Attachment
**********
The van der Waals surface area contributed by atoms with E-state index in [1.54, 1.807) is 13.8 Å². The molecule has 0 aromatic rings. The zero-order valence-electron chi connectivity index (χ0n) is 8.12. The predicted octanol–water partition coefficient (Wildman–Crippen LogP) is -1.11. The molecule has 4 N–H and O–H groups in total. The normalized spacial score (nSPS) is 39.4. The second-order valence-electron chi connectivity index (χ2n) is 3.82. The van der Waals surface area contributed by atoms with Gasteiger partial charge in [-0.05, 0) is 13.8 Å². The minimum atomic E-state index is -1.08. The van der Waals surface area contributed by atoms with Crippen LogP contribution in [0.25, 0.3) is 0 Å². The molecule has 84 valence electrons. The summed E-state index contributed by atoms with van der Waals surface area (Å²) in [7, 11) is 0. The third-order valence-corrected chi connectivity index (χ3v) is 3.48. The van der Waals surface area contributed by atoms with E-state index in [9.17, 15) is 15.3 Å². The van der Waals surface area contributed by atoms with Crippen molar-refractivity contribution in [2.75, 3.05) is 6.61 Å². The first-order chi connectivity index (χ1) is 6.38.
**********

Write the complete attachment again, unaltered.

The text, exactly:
The van der Waals surface area contributed by atoms with E-state index in [1.54, 1.807) is 13.8 Å². The molecule has 0 aromatic rings. The zero-order valence-electron chi connectivity index (χ0n) is 8.12. The predicted octanol–water partition coefficient (Wildman–Crippen LogP) is -1.11. The molecule has 4 N–H and O–H groups in total. The normalized spacial score (nSPS) is 39.4. The second-order valence-electron chi connectivity index (χ2n) is 3.82. The van der Waals surface area contributed by atoms with Gasteiger partial charge in [-0.05, 0) is 13.8 Å². The minimum atomic E-state index is -1.08. The van der Waals surface area contributed by atoms with Crippen LogP contribution in [0.25, 0.3) is 0 Å². The molecule has 84 valence electrons. The summed E-state index contributed by atoms with van der Waals surface area (Å²) in [7, 11) is 0. The third-order valence-corrected chi connectivity index (χ3v) is 3.48. The van der Waals surface area contributed by atoms with E-state index in [9.17, 15) is 15.3 Å². The van der Waals surface area contributed by atoms with Crippen molar-refractivity contribution in [2.75, 3.05) is 6.61 Å². The first-order chi connectivity index (χ1) is 6.38.